The dead-bodies of numerous seabirds remain scattered on the beaches. From California to Alaska, residents of western coast of North America have long been witnessing this. An investigation report in this regard has triggered the panic button among Naturalists!
According to experts, at least one million Common Murres or Common Guillemos (scientific name: Uria aalge), a bird of the family Alcidae in the order Charadriiformes, have perished in the last 12 months. It did not happen prior to these. Ornithologists are of the opinion that the catastrophe is the outcome of an abnormal rise in sea water temperature in recent times. And, one of the reasons behind this is Climate Change! They explain that the Common Murres face acute food crisis due to the rise in sea water temperature. Many birds died of starvation from 2015 summer to 2016 spring. Later, their dead bodies were washed to the shore…
An intact, fresh bird indicates scavengers have not yet arrived
Meanwhile, oceanographers have claimed that temperature of the north-eastern side of Pacific Ocean saw a steady increase in 2013. The temperature increased further in 2015 summer because of El Niño, a climate cycle in the Pacific Ocean with a global impact on weather patterns, and the flow of warm water continued till 2016. At least 62,000 Common Murres died during this period! The number touched one million in January 2020!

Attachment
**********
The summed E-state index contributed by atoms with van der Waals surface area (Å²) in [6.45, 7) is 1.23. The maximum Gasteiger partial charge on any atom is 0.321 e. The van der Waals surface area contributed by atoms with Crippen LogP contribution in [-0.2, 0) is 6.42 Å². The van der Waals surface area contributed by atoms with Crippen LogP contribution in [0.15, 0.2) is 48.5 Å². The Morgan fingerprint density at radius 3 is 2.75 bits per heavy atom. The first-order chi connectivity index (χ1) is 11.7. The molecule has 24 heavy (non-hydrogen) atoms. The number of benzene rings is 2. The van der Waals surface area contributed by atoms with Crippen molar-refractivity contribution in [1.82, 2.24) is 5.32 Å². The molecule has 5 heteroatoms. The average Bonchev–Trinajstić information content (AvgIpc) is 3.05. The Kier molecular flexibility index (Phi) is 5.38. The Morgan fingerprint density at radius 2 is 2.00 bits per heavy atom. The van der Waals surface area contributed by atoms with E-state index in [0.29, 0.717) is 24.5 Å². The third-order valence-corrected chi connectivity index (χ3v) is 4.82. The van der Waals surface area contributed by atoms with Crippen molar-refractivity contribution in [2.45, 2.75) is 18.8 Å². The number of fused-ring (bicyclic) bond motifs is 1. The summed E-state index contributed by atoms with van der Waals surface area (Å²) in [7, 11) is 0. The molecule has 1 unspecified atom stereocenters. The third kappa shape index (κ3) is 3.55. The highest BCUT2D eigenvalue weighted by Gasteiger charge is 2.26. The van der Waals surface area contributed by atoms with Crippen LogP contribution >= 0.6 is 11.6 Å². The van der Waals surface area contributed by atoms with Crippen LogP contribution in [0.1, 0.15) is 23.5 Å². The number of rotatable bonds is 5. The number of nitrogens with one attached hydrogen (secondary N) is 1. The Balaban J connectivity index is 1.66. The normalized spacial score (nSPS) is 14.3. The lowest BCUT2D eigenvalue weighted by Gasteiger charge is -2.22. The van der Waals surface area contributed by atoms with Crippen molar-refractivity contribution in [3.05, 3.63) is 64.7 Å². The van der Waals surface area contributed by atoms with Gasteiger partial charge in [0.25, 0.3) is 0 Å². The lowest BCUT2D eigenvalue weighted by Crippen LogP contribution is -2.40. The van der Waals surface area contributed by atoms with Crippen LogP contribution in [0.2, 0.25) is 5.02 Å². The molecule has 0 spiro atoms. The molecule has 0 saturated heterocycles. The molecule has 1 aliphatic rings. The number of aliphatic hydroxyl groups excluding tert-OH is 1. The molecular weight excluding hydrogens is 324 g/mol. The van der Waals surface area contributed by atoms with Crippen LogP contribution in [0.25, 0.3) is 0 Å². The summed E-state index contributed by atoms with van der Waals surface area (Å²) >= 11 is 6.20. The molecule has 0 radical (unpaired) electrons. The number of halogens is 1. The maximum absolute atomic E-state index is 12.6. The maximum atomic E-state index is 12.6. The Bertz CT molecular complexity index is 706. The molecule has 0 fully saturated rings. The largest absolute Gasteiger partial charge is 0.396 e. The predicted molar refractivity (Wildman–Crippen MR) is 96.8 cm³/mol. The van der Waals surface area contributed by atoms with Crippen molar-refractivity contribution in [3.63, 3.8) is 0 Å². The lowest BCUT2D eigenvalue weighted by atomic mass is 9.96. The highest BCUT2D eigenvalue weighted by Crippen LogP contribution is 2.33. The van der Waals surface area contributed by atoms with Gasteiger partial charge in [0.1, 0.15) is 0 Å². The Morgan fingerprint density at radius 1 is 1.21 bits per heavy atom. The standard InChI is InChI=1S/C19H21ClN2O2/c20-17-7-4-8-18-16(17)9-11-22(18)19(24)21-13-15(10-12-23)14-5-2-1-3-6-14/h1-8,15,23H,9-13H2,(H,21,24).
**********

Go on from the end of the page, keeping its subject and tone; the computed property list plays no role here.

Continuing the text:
In its latest report, the United States Geological Survey (USGS) has stated that the mass death of Common Murres happened in the past, too. However, the number was very less. Dr John Piatt of the USGS said: “The magnitude and scale of this failure has no precedent. It was astonishing and alarming, and a red-flag warning about the tremendous impact sustained ocean warming can have on the marine ecosystem.”
Adult Common Murres return to island and sea stack colonies from California to Alaska, spending three months during each summer to breed. A single chick takes two parents to hunt for fish
Dr Piatt, the Research Biologist at the USGS’ Alaska Science Centre and an Affiliate Professor in the UW School of Aquatic and Fishery Sciences, stressed that the Common Murre is a self-sufficient and resilient bird. Although the bird eats about half of its body weight in prey each day, Common Murres have expertise in catching the small “forage fish”, required for their survival. Herring, sardines, anchovies and even juvenile salmon are no match for a hungry Murre. So, the death of so many Common Murres means that the unexpected squeeze on the ecosystem’s food supply, brought on by a severe and long-lasting marine heat wave, known as the blob, has made it difficult for them to survive by taking away their prey from the region…
Common Murres washing onto beaches in the Homer, Alaska
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